Background: Free radical-mediated oxidative stress has been implicated in the etiopathogenesis of several autoimmune disorders. Also, there is growing evidence supporting the role of reactive oxygen species in the pathogenesis of thyroid disorders. The aim of this study was to investigate the influence of hypothyroidism, hyperthyroidism, and their treatments on the metabolic state of oxidative stress, and antioxidant status markers.
Methods: A total of 20 newly diagnosed patients with overt hypothyroidism due to Hashimoto's thyroiditis, 20 patients with overt hyperthyroidism due to Graves' disease, and 20 healthy subjects as the control group were enrolled in the study. Fasting blood samples (12 h), taken at the initiation, after the 30th and 60th day of therapy were analyzed for malondialdehyde, nitrite, vitamin E, vitamin A, beta-carotene, ascorbate, and myeloperoxidase and superoxide dismutase activity. No patient presented additional risk factors for increased reactive oxygen species levels.
Results: Malondialdehyde, nitrite, vitamin E, and myeloperoxidase activity increased in patients with hypothyroidism. After 2 months, the levels of nitrite and vitamin E were reduced to control levels by treatment. The patients with hyperthyroidism had increased levels of malondialdehyde and myeloperoxidase activity in comparison with the controls. Treatment with propylthiouracil attenuated these increments after 1 month.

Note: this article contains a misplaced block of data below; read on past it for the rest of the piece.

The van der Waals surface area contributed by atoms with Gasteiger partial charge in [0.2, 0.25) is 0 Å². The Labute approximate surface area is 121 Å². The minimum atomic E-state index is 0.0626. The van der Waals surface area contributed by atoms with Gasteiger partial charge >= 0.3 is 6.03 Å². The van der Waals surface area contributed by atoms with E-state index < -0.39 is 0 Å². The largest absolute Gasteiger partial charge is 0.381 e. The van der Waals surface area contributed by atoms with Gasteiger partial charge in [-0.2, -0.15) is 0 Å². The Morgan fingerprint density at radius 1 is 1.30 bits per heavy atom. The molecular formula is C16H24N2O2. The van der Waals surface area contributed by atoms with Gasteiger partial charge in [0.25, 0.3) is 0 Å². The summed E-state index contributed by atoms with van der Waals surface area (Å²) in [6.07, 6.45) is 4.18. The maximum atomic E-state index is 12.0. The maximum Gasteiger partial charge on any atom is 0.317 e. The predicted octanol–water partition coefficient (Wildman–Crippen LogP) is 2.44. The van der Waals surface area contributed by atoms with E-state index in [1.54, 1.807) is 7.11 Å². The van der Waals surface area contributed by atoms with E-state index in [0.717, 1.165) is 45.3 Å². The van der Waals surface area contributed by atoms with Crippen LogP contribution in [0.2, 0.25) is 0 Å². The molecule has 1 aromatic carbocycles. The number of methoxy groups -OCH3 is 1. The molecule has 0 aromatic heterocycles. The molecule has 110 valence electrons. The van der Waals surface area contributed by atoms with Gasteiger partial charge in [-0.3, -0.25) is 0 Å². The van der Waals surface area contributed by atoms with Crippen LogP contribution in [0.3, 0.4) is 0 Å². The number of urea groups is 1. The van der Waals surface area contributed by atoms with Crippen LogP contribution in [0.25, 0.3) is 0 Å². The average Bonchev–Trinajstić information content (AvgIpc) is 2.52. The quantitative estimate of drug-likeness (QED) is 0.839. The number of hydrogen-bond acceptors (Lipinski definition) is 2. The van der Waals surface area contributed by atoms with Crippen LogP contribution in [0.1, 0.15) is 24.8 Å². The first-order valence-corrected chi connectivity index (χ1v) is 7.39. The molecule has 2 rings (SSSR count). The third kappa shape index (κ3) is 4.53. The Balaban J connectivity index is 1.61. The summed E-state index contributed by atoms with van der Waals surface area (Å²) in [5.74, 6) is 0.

Conclusions: Our results reveal an increased generation of reactive oxygen species and impairment of the antioxidant system in patients with hyperthyroidism, and particularly in patients with hypothyroidism. These findings indicate that thyroid hormones have a strong impact on oxidative stress and the antioxidant system.